SEATTLE -- One-run games continue to be routine for the Maalox Mariners. "They didn't warn me when I took this job that games would be this close," first-year manager Don Wakamatsu quipped Saturday after the Mariners pulled out a 2-1 victory over the Twins before 30,600 at Safeco Field. "But it's nice to be in one-run games, and win." The Mariners have played 56 games this season and 27 of them have been decided by one run. The club record for most one-run games in a season is 56 (in 1993) and at this rate, that record will fall long before Labor Day.
Seattle (27-29) is 15-12 in one-run decisions and six of their last six games have been decided by one run. The latest nail-biter featured a 3-for-4 performance from Ichiro Suzuki, a go-ahead double by Ken Griffey Jr., superb starting pitching from left-hander Jarrod Washburn, and three scoreless innings from four relievers, including closer David Aardsma, who didn't allow a ball out of the infield, but still had to pitch out of a first-and-third situation to notch his ninth save. The final out, a routine grounder to second base, protected the lead Ichiro and Griffey combined to produce in the bottom of the eighth inning off Twins reliever Sean Henn. Ichiro's third hit of the game was a high chopper over Henn's head, and he sped around the bases when Griffey drilled a line drive into the left-center-field gap. It was Griffey's fifth extra-base hit in his last four games. And another game decided by one run. "I think we all enjoy playing close games," Aardsma said. "It means we're in a lot of our games. We haven't won them all, but we're sure in a lot of them." Ichiro, who had a career-best 27-game hitting streak end on Friday night, started a new one in the third inning of Saturday's game, drilling a sharp single into right field. Twins right-hander Nick Blackburn then retired the next seven batters before Franklin Gutierrez reached on a two-out infield single and scampered around the bases to score the game-tying run on Ichiro's drive that short-hopped the wall in right-center. The Mariners had fallen behind in the fourth inning when, with two outs and Joe Crede on first base, Mike Redmond hit a line drive into right-center that eluded Ichiro, scoring Crede with the game's first run. Crede started the inning with a first-pitch single into left field. He was batting with the bases loaded an inning earlier when Delmon Young, trying to score on ball that got past catcher Guillermo Quiroz, was tagged out at the plate by Washburn. "We're going to implement that play in Spring Training," Wakamatsu kidded. "You throw wild pitch and then throw [the runner] out at home." Washburn was fired up after the inning-ending play, which kept the game scoreless, pumping his fist and letting out a yell. He risked an injury by blocking the plate with his right leg. So be it. "I would rather run the risk of getting hurt and do everything I can to get that out and be able to look at myself in the mirror and say 'I gave it my best' than just let him score," Washburn said. "You know, that's the first guy I ever got out at home on a play like that. I looked at the replay and I did kind of block him off the plate. I dropped the leg down, "Q" [Quiroz] made a good throw and we got the guy out." And the emotional outburst? "I never know what I'm doing out there," Washburn said. Washburn departed after six innings and 96 pitches, taking with him his fourth no-decision of the season. He remains winless since April 21 despite allowing three runs over his last 19 innings. "It doesn't matter to me at all, if we win the game," Washburn said. "I think this is first game since my third start of year that we came out on top. It feels good to win. I don't care if I get the win or not, as long as we do. "I was getting pretty frustrating that every time I pitched, we lost." The Mariners actually won his start against the Athletics on May 2. The final score was 3-2. A key moment during Saturday's game occurred in the seventh inning when the Twins had runners on first and third with two outs and catcher Joe Mauer, batting .438 against the Mariners this season, due up next. Wakamatsu called for left-hander Garrett Olson, who would make his first relief appearance of the season a memorable one. "The biggest thing for me," Olson said, "was to try to slow it down. I haven't been in that situation before and I could have easily sped everything up, especially after falling behind [2-and-0]. My emotions were running high, so I tried to take my time and get my breathing under control." He retired Mauer on a grounder to second baseman Jose Lopez, who had prolonged the inning one batter earlier when he misplayed a grounder for error. Olson also faced the ever-dangerous Justin Morneau in the eighth inning and turned the game over to right-hander Chris Jakubauskas, who got two outs and his fourth win of the season.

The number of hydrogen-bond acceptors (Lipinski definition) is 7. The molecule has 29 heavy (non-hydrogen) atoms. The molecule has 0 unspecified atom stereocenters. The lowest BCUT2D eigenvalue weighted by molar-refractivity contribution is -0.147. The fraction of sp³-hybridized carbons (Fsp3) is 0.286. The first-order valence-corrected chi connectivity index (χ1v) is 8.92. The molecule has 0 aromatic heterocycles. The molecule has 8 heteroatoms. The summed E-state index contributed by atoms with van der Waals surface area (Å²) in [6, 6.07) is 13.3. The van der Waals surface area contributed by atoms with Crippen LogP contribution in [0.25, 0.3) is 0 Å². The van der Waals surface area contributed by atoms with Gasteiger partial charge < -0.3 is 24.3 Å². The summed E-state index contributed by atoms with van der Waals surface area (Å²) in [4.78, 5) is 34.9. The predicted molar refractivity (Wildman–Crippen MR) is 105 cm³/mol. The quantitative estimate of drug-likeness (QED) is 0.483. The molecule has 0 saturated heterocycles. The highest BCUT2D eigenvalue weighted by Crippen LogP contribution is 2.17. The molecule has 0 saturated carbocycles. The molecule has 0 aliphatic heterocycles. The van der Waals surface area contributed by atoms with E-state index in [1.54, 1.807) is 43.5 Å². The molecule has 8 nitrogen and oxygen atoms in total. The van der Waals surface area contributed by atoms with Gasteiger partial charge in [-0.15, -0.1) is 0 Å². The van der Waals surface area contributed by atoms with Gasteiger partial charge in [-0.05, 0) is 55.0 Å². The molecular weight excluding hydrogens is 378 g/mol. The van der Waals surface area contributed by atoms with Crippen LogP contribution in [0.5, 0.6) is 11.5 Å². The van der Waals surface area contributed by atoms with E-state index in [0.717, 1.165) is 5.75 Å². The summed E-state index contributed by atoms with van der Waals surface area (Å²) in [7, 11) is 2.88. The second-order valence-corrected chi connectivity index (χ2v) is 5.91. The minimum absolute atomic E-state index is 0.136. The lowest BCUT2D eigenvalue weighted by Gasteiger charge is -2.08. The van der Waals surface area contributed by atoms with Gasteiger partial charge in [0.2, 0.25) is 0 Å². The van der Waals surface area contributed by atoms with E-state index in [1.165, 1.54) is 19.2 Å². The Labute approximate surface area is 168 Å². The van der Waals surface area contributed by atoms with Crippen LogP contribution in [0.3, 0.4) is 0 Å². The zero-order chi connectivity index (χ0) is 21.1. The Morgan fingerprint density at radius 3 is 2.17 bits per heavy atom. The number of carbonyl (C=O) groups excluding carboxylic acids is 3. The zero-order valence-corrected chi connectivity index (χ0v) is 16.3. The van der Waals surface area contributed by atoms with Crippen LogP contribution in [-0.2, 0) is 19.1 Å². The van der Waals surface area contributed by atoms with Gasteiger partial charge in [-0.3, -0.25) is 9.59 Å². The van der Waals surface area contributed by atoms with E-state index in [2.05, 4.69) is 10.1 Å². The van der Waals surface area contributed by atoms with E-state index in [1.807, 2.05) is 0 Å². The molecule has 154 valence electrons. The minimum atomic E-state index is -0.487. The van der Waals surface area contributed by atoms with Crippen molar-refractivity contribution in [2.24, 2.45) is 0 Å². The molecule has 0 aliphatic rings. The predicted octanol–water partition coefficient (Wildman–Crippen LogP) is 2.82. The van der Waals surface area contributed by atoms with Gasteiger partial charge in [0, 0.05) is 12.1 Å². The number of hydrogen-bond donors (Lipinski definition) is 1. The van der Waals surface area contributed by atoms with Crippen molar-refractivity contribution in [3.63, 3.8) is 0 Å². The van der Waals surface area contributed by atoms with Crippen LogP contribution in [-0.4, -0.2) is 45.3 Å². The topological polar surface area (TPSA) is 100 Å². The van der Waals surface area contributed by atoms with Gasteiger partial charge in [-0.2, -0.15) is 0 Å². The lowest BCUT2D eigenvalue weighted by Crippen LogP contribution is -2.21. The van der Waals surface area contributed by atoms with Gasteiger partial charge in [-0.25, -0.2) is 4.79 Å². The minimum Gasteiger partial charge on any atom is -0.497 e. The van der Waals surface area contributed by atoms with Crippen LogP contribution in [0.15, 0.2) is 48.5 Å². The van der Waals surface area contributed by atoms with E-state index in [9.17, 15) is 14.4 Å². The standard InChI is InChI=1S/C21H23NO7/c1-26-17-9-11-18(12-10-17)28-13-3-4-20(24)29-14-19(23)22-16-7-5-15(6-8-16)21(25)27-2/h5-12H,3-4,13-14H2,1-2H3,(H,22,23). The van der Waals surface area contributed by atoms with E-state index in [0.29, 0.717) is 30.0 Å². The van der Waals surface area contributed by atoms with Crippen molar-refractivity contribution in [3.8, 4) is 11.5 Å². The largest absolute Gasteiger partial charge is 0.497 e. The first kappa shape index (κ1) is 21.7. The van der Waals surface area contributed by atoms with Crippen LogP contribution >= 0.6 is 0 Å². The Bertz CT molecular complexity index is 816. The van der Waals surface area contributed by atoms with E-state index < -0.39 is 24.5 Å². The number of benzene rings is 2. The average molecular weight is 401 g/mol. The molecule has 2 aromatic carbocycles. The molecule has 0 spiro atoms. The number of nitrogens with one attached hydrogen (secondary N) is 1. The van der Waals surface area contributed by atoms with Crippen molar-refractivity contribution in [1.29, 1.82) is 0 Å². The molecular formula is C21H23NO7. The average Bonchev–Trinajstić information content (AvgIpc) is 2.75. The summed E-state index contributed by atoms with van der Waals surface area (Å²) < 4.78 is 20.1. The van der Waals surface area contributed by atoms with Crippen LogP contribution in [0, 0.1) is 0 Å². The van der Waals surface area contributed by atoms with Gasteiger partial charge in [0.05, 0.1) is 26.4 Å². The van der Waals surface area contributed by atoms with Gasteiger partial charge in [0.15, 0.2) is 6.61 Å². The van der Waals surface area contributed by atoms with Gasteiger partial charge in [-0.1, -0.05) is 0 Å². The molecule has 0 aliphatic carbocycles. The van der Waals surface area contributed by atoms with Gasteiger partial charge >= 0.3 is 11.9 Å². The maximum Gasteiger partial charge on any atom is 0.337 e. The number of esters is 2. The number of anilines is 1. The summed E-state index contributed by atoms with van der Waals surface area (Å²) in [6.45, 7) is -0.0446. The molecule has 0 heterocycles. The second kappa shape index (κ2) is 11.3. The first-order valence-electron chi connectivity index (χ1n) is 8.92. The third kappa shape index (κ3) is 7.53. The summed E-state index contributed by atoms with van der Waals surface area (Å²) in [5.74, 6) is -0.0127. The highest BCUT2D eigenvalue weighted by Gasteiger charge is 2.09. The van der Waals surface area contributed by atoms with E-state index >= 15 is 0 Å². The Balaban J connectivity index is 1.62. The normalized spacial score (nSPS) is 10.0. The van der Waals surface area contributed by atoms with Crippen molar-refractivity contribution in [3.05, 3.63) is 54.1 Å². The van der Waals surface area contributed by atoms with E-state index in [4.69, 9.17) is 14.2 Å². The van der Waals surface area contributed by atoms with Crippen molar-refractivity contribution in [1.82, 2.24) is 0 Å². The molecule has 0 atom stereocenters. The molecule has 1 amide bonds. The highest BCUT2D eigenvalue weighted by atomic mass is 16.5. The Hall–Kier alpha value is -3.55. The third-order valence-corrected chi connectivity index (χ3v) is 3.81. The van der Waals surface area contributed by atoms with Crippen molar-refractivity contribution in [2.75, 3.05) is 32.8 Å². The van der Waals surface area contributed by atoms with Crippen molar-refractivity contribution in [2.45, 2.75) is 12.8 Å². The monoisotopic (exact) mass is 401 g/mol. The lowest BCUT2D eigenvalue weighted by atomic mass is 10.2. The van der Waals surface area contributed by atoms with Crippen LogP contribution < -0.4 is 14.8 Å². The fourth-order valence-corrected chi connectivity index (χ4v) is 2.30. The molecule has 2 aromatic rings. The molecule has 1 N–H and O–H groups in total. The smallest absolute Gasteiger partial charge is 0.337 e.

Jim Street is a reporter for MLB.com. This story was not subject to the approval of Major League Baseball or its clubs.